So we view that as something that does have some internal interest in that we already have some if you will antibodies beyond Bavituximab that have some really nice utility in that area. We are looking at what it would take to produce those agents, what additional regulatory pathway would be available for developing those compounds.

And this I think really creates two opportunities, one for Peregrine if we have the existing resources available, but also from a partnering standpoint really opens up a lot of doors because there are obviously many companies out there that specialize in imaging and diagnostic agents. And so it's just another great example of the PS technology platform and where we see it has so much utility across different areas.

Bill Dawson – LifeTech Capital

Next question briefly about the government contract. We have gone past the 45 day extension. Can you give me some color on the conversations you're having with the DTRA and where we might be in terms of possibly renewing?

Steve King

So basically we have an active open dialogue with TMT regarding the contract. Every indication we have is that we should be moving forward with additional experiments under the contract. Essentially, the situation was we came to the end of the two-year base period which was all basically preset if you will experiments that were run. And that was a great opportunity to take a look and okay, what is the data telling us so far, what are the most promising indications, the best dosing regimen, dosing level.

So really learning more about the drug during that time point. Now let's refine it as we move forward.

So again, every indication is that we should be moving forward with additional experiments. We expect to be able to bring that to fruition anytime now. So beyond that, it's just basically moving back and forth and going through the works.

Bill Dawson – LifeTech Capital

Okay. Just one last question and I'll jump back in the line here. Again on the antiviral properties here, the co-infection trial that should be coming to an end at the end of this year, do we know if we do move forward on this if it will be in HCV or will it be another co-infection indication?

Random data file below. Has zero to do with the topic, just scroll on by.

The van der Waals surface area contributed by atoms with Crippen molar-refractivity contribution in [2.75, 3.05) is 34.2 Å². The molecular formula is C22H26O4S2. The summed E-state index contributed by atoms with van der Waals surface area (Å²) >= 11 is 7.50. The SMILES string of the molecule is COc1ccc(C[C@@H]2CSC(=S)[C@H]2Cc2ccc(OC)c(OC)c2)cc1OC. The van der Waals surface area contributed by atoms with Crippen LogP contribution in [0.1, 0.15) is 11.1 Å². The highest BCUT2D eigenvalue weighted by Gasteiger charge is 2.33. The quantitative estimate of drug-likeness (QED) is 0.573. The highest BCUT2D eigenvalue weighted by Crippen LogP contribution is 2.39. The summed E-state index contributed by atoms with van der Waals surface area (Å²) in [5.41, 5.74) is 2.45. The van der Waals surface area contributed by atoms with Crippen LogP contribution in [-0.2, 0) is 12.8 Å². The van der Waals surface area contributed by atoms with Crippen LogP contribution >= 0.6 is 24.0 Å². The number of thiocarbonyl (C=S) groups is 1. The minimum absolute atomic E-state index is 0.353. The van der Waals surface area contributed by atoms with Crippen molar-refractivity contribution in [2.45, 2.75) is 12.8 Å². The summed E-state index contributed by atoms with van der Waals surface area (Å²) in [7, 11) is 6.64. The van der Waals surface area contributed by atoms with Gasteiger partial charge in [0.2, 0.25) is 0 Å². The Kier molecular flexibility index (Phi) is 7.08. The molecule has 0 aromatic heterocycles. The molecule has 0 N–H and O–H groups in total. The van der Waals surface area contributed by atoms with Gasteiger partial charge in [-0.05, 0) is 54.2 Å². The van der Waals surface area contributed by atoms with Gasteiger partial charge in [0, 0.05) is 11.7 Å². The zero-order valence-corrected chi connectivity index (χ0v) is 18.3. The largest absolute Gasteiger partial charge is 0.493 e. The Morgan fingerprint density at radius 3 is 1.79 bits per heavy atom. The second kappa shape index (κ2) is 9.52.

Steve King

Well I think even the co-infection trial was primarily an HCV study. So HCV is currently – we're operating under the IND for HCV. That's where we see the biggest market opportunity. Again, as I alluded to earlier, we've seen some really interesting compelling data when we combine Bavituximab with direct antivirals such as ribavirin.

And so that's obviously now currently part of the standard treatment regimen and I think even will be once telaprevir comes on the market.

So I think it gives us some great opportunities because we really fit in on the immunotherapy side of things and clearly although interferon is a great drug and it's helped a lot of people, it also has some significant toxicities associated with it.

So really that's the area where we see a great fit for Bavi is sort of as a potential immunotherapy replacement and again, that fits in imperfectly with the antivirals where we are already generating great data.

So I would anticipate as we move forward, we want to look at some combination therapy studies with the antivirals and primarily in an HCV setting. Now depending on how the data comes out, we may choose to modify that approach. But certainly HCV is our primary target.

Bill Dawson – LifeTech Capital

Any thought on possibly moving forward with a drug cocktail in HIV as well? Obviously what the data shows but –

Steve King

Yeah, I think we'll let the data drive that discussion. But I think absolutely. Again Bavi is really designed if you will for combination therapy with direct antivirals in the infectious disease area.

Bill Dawson – LifeTech Capital

Okay. Well thank you very much, guys. I appreciate it.

Steve King

All right, thank you.


I am showing no further questions. I'll now turn the conference back over to Mr. King for closing remarks.

Steve King

Okay, I would like to thank everyone again for their interest in following our clinical progress. We will continue to work hard to accomplish our planned milestones and we will keep you updated on our advancing programs in the coming months and as this fiscal year 2011 progresses. With that again, thank you very much.


Ladies and gentlemen, thank you for your participation in today's conference. This concludes the program and you may now disconnect. Everyone have a great day.